The sun had risen slightly over the peaks of the mountains by the time George finished his breakfast and reloaded all of his gear in his backpack. Stepping out from the crevice, he felt the warmth of yellow light spill over him, and his spirits immediately lifted. Walking briskly, he continued up a narrow rock-fall that cascaded over the side of the cliff-face. Nearing the top, he found a small pool of clear water fed by a spring, and bending down he began to refill his canteen. As he rose and prepared to go—some tracks in the mud caught his eye: they were the tracks of a man, and next to them the tracks of what appeared to be a large wolf.


To be continued by Arrietty…

Car Films in Review

There is something appealing about car movies – the thrill of a chase, the growl of an engine, or the elegance of a turn. In that spirit, here is a list (by no means exhaustive) of car movies I have enjoyed.



The film that helped to enshrine the 1968 Ford Mustang as an iconic car in cinema history, I was surprised at how good this film was on its own merits, apart from its famed car chase (starring Steve McQueen!). A slow, brooding sort of film that elects to show more than tell, Bullitt follows detective Frank Bullitt, a police lieutenant tasked to protect a witness for a weekend. Everything unravels from there in what feels like a lighter-than-most noire piece. 4.5/5

Gone in 60 Seconds


Something about Nicholas Cage movies tends to bring a grin to my face – there’s a goofy, charming undercurrent to many of his movies that I’ve yet to get burnt out on. In this heist film, Nicholas Cage plays Randall Raines, a top-notch car thief who is pulled back into the world of car heists to help a family member. 4/5

Speed Racer


A glitzy, glamorous film based on the anime series of the same name, this movie has a apropos cartoonish-ness to it. Weaving backstory into inventive and seamless montages, Speed Racer tells the story of Speed, a talented driver who dreams of following in the footsteps of his older brother and becoming a legendary racer. Though not a film heavy on plot or character–and occasionally getting bogged down with exposition–Speed Racer manages to wring a lot of fun out of the movie’s many races. 3.5/5

Baby Driver


The most recent of the films presented here, this was one of my favorite films of 2017. Combining great car chases with good characterization and a stylish soundtrack, Baby Driver checks all the right boxes for my movie tastes. Baby is a semi-reluctant getaway car driver, and Debra is a waitress at a restaurant. Nothing can keep these two souls apart, except maybe Baby’s career path as a getaway driver. The film centers around the question: can Baby get away from his life as a criminal to live a normal life? With car chases aplenty, this film never drags. 5/5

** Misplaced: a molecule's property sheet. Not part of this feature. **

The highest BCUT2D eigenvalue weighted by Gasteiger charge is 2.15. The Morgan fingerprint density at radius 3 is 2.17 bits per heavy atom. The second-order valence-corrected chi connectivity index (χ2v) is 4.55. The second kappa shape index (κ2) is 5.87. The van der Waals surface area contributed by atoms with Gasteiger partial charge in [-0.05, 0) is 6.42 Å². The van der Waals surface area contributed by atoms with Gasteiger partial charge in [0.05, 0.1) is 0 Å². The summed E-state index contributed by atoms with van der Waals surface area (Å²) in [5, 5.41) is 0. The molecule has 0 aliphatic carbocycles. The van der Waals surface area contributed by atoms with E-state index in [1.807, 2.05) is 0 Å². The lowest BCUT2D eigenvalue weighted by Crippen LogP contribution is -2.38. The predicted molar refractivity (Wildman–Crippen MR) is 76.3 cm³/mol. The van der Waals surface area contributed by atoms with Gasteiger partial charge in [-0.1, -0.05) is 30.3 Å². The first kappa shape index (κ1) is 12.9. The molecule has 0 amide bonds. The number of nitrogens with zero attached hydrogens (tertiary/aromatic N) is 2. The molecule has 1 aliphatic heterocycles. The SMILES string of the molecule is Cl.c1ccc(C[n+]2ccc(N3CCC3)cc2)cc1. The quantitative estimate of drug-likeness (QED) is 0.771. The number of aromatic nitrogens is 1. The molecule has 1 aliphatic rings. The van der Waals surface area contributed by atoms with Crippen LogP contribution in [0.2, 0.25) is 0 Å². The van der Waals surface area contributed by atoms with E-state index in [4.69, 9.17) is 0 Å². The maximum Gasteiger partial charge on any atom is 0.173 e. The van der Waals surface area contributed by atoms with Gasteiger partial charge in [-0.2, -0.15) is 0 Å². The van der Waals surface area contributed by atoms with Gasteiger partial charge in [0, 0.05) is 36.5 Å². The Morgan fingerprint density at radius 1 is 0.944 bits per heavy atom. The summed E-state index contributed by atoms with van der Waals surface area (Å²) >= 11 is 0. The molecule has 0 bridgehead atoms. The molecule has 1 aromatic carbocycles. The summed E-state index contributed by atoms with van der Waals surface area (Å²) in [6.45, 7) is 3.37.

While there are a bunch of other great car movies I’ve yet to watch, this list gets you up to speed on my latest favorites. From Bullitt to Baby Driver, these films span a variety of genres (though mostly crime-related I suppose?) but have one thing in common: adrenaline-pumping car chases!

Flu Season, or How I Learned to Empathize with Medieval Peasants

It’s a classic trope, arguably immortalized in Monty Python & the Holy Grail: the mob of medieval villagers, blaming all their ills on a supposed witch or some other thing-that-isn’t-germs-because-people-didn’t-know-about-those-then, culminating in a good old-fashioned burning or some other savage, weird act of violence. In these modern, reasonable times, it is sometimes difficult to imagine the mindset of those poor, ignorant peasants, desperately attempting to find a comprehensible, easily eliminated scapegoat for their ills.

That is until, at work, the department next to mine started dropping like flies.

It started quietly enough. First, Workplace Proximity Associate C mysteriously disappeared. Later that day, a strange, foreign “ssshshhhhhkkkkk” sound managed to infiltrate my earbuds, even through the blaring bagpipes of my Celtic punk rock. Removing my earbuds and peeking over the cubicles revealed C’s team members, standing at a distance, spraying Lysol on her desk.

“C has the flu,” they said.

I locked eyes with one of my own department members. We saw the fear mirrored in each other’s gaze. At this point, I merely invested in some handsanitizer.  

Then, Workplace Proximity Associate K got the flu, then Workplace Proximity Associate D, then on down the entire row next to ours. That was when I stole a giant tub of Lysol wipes from the Operations department, and started smearing a protective line of solution around my cube several times a day.

Then, the news: Colleague G, a few rows down to the right, and Colleague N, a few rows to the left, both had strep. That was when I started making protective totems out of paperclips, wrapping them in Lysol wipes and clutching them to my chest whenever any associate of G or N walked by.  

Then, the news that Colleague C2, longtime frequenter of the break room, had had the flu all week, and insisted on remaining at his post. That was when I found myself wishing that leper colonies were still a thing. I also brought a head of garlic to work, which I split into cloves and hung at intervals around my cube. Slightly more reasonably, perhaps, I began using a bathroom and break room on a different floor.

And then, one sunny morning, I heard my closest Workplace Proximity Associate, both literally and metaphorically, cough.

“I can’t be sick,” she said. “I feel fine. Or even if I am, I don’t have that many sick days. I’ll still be at work.”

“I WILL DRIVE YOU OUT OF THIS BUILDING WITH A STICK!” I shrieked. I even drew her a nice little comic of me setting her cubicle on fire. She took it in its stride, as she’s learned to do with me, my increasing number of references to “cleansing flame” notwithstanding.

Then came the news, whispered in terror through the grapevine. “Mark has the stomach bug.”

And that was when I decided I needed to burn down the building.* And also invest in a duck, so I could determine just who was the wicked witch that was causing this particularly vicious cycle of office illness.

*Just kidding, HR!